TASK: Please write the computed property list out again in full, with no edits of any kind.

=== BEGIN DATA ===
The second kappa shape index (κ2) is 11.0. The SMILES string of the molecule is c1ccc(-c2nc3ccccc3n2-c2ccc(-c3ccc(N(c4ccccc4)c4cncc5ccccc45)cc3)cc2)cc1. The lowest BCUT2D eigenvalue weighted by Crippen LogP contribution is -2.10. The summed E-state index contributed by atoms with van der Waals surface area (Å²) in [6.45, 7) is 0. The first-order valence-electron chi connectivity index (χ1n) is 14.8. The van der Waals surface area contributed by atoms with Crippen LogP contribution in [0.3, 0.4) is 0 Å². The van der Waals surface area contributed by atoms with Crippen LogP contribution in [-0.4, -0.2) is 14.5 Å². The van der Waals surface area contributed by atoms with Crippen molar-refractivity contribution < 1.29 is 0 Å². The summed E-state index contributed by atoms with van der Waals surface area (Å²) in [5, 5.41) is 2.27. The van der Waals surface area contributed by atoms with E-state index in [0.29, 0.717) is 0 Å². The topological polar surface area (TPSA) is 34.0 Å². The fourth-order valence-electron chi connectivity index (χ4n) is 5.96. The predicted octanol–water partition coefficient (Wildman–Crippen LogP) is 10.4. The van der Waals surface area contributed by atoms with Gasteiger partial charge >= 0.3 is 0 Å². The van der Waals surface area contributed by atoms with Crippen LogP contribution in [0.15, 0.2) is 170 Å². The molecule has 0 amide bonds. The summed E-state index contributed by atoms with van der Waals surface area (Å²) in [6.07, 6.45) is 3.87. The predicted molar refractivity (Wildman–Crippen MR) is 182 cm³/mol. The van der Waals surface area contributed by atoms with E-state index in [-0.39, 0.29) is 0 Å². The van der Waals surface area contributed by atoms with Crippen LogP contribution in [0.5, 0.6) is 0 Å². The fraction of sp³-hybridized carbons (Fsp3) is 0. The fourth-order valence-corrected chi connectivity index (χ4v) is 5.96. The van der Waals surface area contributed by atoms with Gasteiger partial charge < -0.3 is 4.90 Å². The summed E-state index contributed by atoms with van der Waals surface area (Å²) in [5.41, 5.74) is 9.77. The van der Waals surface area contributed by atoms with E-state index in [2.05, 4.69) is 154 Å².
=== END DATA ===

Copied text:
The second kappa shape index (κ2) is 11.0. The SMILES string of the molecule is c1ccc(-c2nc3ccccc3n2-c2ccc(-c3ccc(N(c4ccccc4)c4cncc5ccccc45)cc3)cc2)cc1. The lowest BCUT2D eigenvalue weighted by Crippen LogP contribution is -2.10. The summed E-state index contributed by atoms with van der Waals surface area (Å²) in [6.45, 7) is 0. The first-order valence-electron chi connectivity index (χ1n) is 14.8. The van der Waals surface area contributed by atoms with Crippen LogP contribution in [0.3, 0.4) is 0 Å². The van der Waals surface area contributed by atoms with Crippen LogP contribution in [-0.4, -0.2) is 14.5 Å². The van der Waals surface area contributed by atoms with Crippen molar-refractivity contribution < 1.29 is 0 Å². The summed E-state index contributed by atoms with van der Waals surface area (Å²) in [5, 5.41) is 2.27. The van der Waals surface area contributed by atoms with E-state index in [0.29, 0.717) is 0 Å². The topological polar surface area (TPSA) is 34.0 Å². The fourth-order valence-electron chi connectivity index (χ4n) is 5.96. The predicted octanol–water partition coefficient (Wildman–Crippen LogP) is 10.4. The van der Waals surface area contributed by atoms with Gasteiger partial charge >= 0.3 is 0 Å². The van der Waals surface area contributed by atoms with Crippen LogP contribution in [0.15, 0.2) is 170 Å². The molecule has 0 amide bonds. The summed E-state index contributed by atoms with van der Waals surface area (Å²) in [6.07, 6.45) is 3.87. The predicted molar refractivity (Wildman–Crippen MR) is 182 cm³/mol. The van der Waals surface area contributed by atoms with E-state index in [-0.39, 0.29) is 0 Å². The van der Waals surface area contributed by atoms with Crippen LogP contribution in [0.5, 0.6) is 0 Å². The fraction of sp³-hybridized carbons (Fsp3) is 0. The fourth-order valence-corrected chi connectivity index (χ4v) is 5.96. The van der Waals surface area contributed by atoms with Gasteiger partial charge < -0.3 is 4.90 Å². The summed E-state index contributed by atoms with van der Waals surface area (Å²) in [5.41, 5.74) is 9.77. The van der Waals surface area contributed by atoms with E-state index in [2.05, 4.69) is 154 Å².